"Chronicles of a Death Foretold": Theme Paper

Essay by heyidcstfuHigh School, 11th gradeA+, May 2006

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Honor is something that human beings have practiced throughout history. It can even be considered the oldest tradition. From the chivalrous knights who's honor code was their life, to the great samurai warriors of Japan that in order to save lost honor, they had to commit kamikaze, which was their way of suicide. In Gabriel Garcia Marquez's novel, Chronicle of a Death Foretold, two brother's, twins, are burdened with the tradition of honor. Their sister has claimed a man by the name of Santiago Nasar, took her virginity before marriage. To regain their sister's honor, and their family's honor, the Vicario brother's duty is to kill Santiago.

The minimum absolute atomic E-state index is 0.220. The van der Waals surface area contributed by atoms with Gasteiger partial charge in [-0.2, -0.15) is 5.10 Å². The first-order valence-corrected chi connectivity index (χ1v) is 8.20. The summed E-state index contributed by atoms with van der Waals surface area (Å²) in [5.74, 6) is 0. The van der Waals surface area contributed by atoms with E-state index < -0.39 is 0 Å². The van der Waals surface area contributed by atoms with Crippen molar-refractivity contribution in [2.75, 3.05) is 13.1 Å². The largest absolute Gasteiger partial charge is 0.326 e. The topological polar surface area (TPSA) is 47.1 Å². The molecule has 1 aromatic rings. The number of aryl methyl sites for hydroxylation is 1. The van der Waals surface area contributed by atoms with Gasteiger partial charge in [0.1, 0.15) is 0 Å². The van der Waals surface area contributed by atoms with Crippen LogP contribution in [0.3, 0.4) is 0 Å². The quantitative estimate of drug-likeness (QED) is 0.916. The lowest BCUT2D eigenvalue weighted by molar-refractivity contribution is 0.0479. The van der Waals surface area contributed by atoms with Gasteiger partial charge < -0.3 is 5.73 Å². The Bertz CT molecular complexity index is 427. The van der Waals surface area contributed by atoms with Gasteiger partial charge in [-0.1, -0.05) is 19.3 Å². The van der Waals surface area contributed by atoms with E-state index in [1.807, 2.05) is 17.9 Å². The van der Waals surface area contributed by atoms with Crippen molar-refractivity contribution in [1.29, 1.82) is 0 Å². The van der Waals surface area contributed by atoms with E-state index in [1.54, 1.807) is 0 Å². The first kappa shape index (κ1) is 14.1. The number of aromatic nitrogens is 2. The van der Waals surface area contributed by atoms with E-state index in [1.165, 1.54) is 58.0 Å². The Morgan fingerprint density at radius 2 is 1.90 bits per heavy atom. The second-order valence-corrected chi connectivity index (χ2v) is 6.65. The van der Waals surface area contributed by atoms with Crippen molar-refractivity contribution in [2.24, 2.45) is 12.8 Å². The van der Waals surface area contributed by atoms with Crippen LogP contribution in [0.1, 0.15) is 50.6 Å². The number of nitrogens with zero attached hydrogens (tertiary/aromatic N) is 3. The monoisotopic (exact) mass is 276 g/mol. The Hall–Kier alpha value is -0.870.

The story is all about a man named Santiago Nasar, who's name brought up when Angela Vicario can think of no one else. When she pauses to search for a name, it seems to the reader that the criminal is not Santiago, but rather someone else that Angela is trying to protect.

She looked for it in the shadows, she found it at first sight among the many, many easily confused names from this world and the other, and she nailed it to the wall with her well-aimed dart, like a butterfly with no will whose sentence has always been written.

"Santiago Nasar," she said (Marquez 47).

By announcing Santiago's name the way that Angela did, she basically condemned him to death. Without a second thought, Angela Vicario most likely named an innocent man, who had no idea what the Vicario twins began to plot the moment Angela said his name.

Angela Vicario was given back to her family by Bayardo San Roman after he had married her, and discovered that she was no longer a virgin.

"Bayardo San Roman didn't enter, but softly pushed his wife into the house without...